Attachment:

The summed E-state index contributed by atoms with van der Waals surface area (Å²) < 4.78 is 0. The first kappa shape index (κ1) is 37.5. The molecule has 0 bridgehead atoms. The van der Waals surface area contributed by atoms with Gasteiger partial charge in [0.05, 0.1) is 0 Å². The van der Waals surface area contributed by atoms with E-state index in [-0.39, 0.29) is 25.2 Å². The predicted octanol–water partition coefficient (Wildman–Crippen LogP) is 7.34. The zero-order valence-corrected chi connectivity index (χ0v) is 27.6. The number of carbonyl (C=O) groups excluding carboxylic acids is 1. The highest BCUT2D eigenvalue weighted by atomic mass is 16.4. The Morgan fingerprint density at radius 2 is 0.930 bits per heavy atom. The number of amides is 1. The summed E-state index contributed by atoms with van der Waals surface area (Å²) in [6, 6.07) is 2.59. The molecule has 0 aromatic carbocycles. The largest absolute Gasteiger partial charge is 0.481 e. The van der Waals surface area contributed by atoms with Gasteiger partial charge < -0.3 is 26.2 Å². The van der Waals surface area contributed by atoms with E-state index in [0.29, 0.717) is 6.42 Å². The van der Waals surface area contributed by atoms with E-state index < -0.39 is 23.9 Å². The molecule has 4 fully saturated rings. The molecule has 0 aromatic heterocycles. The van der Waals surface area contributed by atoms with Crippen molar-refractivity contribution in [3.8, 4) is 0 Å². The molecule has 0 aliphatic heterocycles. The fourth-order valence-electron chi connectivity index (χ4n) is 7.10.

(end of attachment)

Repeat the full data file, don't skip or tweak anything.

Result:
The summed E-state index contributed by atoms with van der Waals surface area (Å²) < 4.78 is 0. The first kappa shape index (κ1) is 37.5. The molecule has 0 bridgehead atoms. The van der Waals surface area contributed by atoms with Gasteiger partial charge in [0.05, 0.1) is 0 Å². The van der Waals surface area contributed by atoms with E-state index in [-0.39, 0.29) is 25.2 Å². The predicted octanol–water partition coefficient (Wildman–Crippen LogP) is 7.34. The zero-order valence-corrected chi connectivity index (χ0v) is 27.6. The number of carbonyl (C=O) groups excluding carboxylic acids is 1. The highest BCUT2D eigenvalue weighted by atomic mass is 16.4. The Morgan fingerprint density at radius 2 is 0.930 bits per heavy atom. The number of amides is 1. The summed E-state index contributed by atoms with van der Waals surface area (Å²) in [6, 6.07) is 2.59. The molecule has 0 aromatic carbocycles. The largest absolute Gasteiger partial charge is 0.481 e. The van der Waals surface area contributed by atoms with Gasteiger partial charge < -0.3 is 26.2 Å². The van der Waals surface area contributed by atoms with E-state index in [0.29, 0.717) is 6.42 Å². The van der Waals surface area contributed by atoms with E-state index < -0.39 is 23.9 Å². The molecule has 4 fully saturated rings. The molecule has 0 aromatic heterocycles. The van der Waals surface area contributed by atoms with Crippen molar-refractivity contribution in [3.8, 4) is 0 Å². The molecule has 0 aliphatic heterocycles. The fourth-order valence-electron chi connectivity index (χ4n) is 7.10.